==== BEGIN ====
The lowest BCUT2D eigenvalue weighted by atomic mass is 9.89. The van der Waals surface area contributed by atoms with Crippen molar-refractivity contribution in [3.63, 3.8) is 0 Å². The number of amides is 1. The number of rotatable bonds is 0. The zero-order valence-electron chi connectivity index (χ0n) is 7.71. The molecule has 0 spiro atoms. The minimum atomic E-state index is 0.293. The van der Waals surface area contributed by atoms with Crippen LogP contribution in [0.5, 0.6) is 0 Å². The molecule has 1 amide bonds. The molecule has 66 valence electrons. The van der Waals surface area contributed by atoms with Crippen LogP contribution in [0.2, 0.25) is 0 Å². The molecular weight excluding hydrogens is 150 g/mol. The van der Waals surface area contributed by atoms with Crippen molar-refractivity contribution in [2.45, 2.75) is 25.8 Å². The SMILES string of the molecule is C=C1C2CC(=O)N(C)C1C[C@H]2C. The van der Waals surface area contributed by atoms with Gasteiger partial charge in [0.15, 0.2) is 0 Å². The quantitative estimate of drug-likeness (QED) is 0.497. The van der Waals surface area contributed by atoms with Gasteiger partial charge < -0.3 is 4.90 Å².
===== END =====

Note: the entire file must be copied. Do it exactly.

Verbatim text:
The lowest BCUT2D eigenvalue weighted by atomic mass is 9.89. The van der Waals surface area contributed by atoms with Crippen molar-refractivity contribution in [3.63, 3.8) is 0 Å². The number of amides is 1. The number of rotatable bonds is 0. The zero-order valence-electron chi connectivity index (χ0n) is 7.71. The molecule has 0 spiro atoms. The minimum atomic E-state index is 0.293. The van der Waals surface area contributed by atoms with Crippen LogP contribution in [0.5, 0.6) is 0 Å². The molecule has 1 amide bonds. The molecule has 66 valence electrons. The van der Waals surface area contributed by atoms with Crippen LogP contribution in [0.2, 0.25) is 0 Å². The molecular weight excluding hydrogens is 150 g/mol. The van der Waals surface area contributed by atoms with Crippen molar-refractivity contribution in [2.45, 2.75) is 25.8 Å². The SMILES string of the molecule is C=C1C2CC(=O)N(C)C1C[C@H]2C. The van der Waals surface area contributed by atoms with Gasteiger partial charge in [0.15, 0.2) is 0 Å². The quantitative estimate of drug-likeness (QED) is 0.497. The van der Waals surface area contributed by atoms with Gasteiger partial charge < -0.3 is 4.90 Å².